Counting every beat
WORLD Radio - Counting every beat
One man’s decades-long wait for a new heart
NICK EICHER, HOST: Today is Tuesday, August 17th. This is WORLD Radio and we’re glad you’ve joined us today.
Good morning. I’m Nick Eicher.
MARY REICHARD, HOST: And I’m Mary Reichard. Coming next on The World and Everything in It: a change of heart.
The United States has the highest-performing organ donation and transplant system in the world. Still, 17 people die each day waiting for a surgery that never happens.
REICHARD: The gift of an organ is also a gift of life. It’s no surprise that in some cases, relationships form between donor families and recipients.
Today the first part of a story about one heart, two families—and a connection that has brought hope out of grief.
Here’s WORLD Senior Correspondent Kim Henderson.
SOUND: HEART BEATING
KIM HENDERSON, SENIOR CORRESPONDENT: A total of 3,552 patients had heart transplants in 2019. Dave Sullivan was one of them.
DAVE: Looking back now from a Christian perspective . . . I see that every step that happened, I can see where it was all orchestrated for a specific outcome . . . it's hard for me to understand that God loves me enough to work all this out for me.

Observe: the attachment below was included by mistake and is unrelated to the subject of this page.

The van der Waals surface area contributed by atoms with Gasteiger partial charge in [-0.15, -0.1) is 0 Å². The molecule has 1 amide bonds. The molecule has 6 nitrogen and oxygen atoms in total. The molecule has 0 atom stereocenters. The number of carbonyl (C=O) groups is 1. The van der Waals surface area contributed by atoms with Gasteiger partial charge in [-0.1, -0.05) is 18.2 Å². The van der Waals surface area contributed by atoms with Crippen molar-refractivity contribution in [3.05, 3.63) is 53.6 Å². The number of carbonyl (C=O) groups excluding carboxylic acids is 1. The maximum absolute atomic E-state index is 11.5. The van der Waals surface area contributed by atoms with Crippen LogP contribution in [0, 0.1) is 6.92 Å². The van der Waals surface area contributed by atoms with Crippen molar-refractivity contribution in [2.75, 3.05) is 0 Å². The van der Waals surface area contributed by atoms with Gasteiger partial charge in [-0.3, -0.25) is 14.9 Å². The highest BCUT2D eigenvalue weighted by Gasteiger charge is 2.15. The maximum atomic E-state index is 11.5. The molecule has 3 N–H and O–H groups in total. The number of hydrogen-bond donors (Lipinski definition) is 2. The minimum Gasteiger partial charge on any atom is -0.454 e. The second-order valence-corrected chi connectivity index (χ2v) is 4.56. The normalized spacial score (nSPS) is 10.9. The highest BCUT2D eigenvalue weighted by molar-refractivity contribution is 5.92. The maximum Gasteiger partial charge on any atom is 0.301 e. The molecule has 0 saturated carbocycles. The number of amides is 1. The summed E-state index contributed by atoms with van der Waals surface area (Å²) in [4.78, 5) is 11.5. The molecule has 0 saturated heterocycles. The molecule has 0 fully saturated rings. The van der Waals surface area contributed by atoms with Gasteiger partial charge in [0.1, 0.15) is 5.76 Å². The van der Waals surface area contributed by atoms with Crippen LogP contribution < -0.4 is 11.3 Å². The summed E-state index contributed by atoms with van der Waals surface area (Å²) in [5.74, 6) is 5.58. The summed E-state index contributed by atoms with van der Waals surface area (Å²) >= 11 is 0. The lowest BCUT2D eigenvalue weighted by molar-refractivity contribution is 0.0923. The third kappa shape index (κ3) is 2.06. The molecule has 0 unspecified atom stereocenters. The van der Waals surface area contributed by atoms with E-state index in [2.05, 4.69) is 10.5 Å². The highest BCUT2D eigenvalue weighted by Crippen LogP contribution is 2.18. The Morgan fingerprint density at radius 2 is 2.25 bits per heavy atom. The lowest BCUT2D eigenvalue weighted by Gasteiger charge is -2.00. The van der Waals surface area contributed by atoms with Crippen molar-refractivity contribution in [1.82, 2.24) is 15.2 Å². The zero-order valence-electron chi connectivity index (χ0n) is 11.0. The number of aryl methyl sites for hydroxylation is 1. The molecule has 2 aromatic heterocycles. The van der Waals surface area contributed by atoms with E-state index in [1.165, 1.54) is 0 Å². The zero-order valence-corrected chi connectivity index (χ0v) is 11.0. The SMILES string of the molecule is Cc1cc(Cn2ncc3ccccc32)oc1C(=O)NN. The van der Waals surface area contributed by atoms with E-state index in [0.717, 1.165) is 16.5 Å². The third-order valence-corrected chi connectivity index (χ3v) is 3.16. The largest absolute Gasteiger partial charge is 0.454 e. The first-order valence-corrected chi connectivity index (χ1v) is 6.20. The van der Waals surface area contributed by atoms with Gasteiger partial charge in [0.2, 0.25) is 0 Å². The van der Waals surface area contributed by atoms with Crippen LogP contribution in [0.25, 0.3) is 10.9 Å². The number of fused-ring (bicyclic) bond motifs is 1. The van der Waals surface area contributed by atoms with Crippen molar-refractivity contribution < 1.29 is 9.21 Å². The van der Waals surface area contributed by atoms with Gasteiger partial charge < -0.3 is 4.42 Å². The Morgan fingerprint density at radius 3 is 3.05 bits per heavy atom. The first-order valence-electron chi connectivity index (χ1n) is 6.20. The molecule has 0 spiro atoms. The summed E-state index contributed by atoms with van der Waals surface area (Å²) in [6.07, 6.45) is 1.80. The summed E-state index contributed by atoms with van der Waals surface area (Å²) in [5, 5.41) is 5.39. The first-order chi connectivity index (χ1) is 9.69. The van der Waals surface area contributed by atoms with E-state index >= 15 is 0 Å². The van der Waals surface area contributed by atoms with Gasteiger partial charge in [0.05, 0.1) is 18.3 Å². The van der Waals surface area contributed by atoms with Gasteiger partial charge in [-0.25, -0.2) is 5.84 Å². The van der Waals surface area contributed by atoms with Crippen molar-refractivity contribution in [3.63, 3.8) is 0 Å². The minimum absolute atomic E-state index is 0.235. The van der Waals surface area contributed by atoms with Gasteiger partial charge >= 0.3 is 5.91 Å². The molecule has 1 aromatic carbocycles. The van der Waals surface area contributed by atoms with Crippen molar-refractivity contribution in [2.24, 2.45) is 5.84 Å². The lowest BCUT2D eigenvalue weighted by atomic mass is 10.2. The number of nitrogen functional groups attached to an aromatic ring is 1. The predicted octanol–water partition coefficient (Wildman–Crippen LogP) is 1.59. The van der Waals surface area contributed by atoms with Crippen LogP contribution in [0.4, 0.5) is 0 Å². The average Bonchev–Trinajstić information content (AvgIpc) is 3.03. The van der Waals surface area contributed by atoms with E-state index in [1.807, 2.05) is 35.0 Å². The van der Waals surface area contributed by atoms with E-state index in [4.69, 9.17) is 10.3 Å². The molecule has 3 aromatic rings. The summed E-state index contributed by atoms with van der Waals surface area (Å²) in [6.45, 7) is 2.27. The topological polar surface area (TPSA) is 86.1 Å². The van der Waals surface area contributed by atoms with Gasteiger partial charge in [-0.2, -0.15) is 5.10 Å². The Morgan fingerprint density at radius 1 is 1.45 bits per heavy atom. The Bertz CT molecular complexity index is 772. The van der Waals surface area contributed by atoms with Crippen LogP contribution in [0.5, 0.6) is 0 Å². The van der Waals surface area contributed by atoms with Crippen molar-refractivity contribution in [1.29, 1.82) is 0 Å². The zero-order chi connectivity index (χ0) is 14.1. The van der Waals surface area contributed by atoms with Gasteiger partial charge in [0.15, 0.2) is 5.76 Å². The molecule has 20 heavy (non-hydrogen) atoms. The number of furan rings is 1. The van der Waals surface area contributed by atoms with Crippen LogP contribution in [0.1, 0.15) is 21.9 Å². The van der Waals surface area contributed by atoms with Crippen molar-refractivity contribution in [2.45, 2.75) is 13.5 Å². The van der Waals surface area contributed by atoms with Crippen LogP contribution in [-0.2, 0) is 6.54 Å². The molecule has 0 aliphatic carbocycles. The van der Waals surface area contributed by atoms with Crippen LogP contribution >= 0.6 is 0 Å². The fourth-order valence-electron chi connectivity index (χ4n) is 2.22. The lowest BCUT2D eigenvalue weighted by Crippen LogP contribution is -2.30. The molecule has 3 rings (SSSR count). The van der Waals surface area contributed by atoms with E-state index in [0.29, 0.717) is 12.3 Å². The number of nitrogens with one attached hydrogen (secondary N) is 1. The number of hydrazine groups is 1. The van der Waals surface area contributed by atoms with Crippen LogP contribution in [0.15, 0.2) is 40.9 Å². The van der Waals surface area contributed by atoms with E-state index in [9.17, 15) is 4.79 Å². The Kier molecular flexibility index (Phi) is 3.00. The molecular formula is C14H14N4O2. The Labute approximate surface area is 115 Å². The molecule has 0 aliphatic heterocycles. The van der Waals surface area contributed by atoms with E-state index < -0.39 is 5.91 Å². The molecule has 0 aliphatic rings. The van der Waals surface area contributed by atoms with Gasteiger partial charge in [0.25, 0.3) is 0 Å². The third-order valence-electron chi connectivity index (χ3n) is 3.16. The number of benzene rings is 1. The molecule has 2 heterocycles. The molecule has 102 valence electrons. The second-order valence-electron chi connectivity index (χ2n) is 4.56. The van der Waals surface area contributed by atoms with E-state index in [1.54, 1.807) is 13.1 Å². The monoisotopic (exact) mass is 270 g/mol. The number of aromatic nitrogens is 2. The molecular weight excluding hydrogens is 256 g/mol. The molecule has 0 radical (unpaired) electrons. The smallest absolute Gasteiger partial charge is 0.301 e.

His journey really starts back when he was 24.
DAVE: I had gained a lot of weight, retained a lot of fluid. Just felt lethargic, no energy, couldn't sleep, couldn't eat.
Dave went through a slate of doctors trying to find out what was wrong.
DAVE: And ultimately I was diagnosed with congestive heart failure . . . viral cardiomyopathy from some unknown virus, possibly a sinus infection . . .
But things weren’t dire. Yet. Medicine got his symptoms under control, and Dave was well enough to work full-time repairing pagers. Yeah—pagers. It was 20 something years ago.
He was also well enough to woo and win a bride, Michelle.
MICHELLE: I knew he had a heart problem when we got married, so I knew that something may come up in the future.
For 13 years Dave’s medicine worked—then it didn’t.
By that time, the couple had two daughters. A mortgage. A calendar filled with church responsibilities and PTA.